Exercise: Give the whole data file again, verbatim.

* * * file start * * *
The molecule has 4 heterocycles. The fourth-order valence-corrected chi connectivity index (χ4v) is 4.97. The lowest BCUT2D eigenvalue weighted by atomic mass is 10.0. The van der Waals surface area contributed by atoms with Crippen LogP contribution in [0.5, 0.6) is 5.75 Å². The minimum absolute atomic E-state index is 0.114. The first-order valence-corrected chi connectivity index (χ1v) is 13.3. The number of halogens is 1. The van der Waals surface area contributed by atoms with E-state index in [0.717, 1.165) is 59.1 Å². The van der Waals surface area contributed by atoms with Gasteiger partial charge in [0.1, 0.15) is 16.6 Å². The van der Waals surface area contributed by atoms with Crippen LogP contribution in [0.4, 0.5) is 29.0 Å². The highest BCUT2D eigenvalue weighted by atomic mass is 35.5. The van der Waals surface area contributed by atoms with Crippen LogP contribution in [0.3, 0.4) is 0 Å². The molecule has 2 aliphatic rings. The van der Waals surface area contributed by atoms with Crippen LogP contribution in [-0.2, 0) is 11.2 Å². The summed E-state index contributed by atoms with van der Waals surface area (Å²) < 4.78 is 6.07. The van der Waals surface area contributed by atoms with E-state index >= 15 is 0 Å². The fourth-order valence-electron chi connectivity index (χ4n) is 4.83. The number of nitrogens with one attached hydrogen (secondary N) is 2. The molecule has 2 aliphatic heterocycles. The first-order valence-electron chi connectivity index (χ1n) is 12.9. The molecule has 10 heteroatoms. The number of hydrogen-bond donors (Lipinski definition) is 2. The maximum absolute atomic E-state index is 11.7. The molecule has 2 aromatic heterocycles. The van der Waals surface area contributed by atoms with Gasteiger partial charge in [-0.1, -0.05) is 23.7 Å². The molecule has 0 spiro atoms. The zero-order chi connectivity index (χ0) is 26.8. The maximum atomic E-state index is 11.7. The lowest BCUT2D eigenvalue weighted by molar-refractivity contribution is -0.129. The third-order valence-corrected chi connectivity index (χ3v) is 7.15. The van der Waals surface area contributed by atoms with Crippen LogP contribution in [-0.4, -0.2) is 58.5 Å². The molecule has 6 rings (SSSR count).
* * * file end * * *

The molecule has 4 heterocycles. The fourth-order valence-corrected chi connectivity index (χ4v) is 4.97. The lowest BCUT2D eigenvalue weighted by atomic mass is 10.0. The van der Waals surface area contributed by atoms with Crippen LogP contribution in [0.5, 0.6) is 5.75 Å². The minimum absolute atomic E-state index is 0.114. The first-order valence-corrected chi connectivity index (χ1v) is 13.3. The number of halogens is 1. The van der Waals surface area contributed by atoms with E-state index in [0.717, 1.165) is 59.1 Å². The van der Waals surface area contributed by atoms with Gasteiger partial charge in [0.1, 0.15) is 16.6 Å². The van der Waals surface area contributed by atoms with Crippen LogP contribution in [0.4, 0.5) is 29.0 Å². The highest BCUT2D eigenvalue weighted by atomic mass is 35.5. The van der Waals surface area contributed by atoms with Crippen LogP contribution in [0.3, 0.4) is 0 Å². The molecule has 2 aliphatic rings. The van der Waals surface area contributed by atoms with Crippen LogP contribution in [-0.2, 0) is 11.2 Å². The summed E-state index contributed by atoms with van der Waals surface area (Å²) < 4.78 is 6.07. The van der Waals surface area contributed by atoms with E-state index >= 15 is 0 Å². The fourth-order valence-electron chi connectivity index (χ4n) is 4.83. The number of nitrogens with one attached hydrogen (secondary N) is 2. The molecule has 2 aliphatic heterocycles. The first-order valence-electron chi connectivity index (χ1n) is 12.9. The molecule has 10 heteroatoms. The number of hydrogen-bond donors (Lipinski definition) is 2. The maximum absolute atomic E-state index is 11.7. The molecule has 2 aromatic heterocycles. The van der Waals surface area contributed by atoms with Gasteiger partial charge in [-0.1, -0.05) is 23.7 Å². The molecule has 0 spiro atoms. The zero-order chi connectivity index (χ0) is 26.8. The maximum atomic E-state index is 11.7. The lowest BCUT2D eigenvalue weighted by molar-refractivity contribution is -0.129. The third-order valence-corrected chi connectivity index (χ3v) is 7.15. The van der Waals surface area contributed by atoms with Crippen LogP contribution in [-0.4, -0.2) is 58.5 Å². The molecule has 6 rings (SSSR count).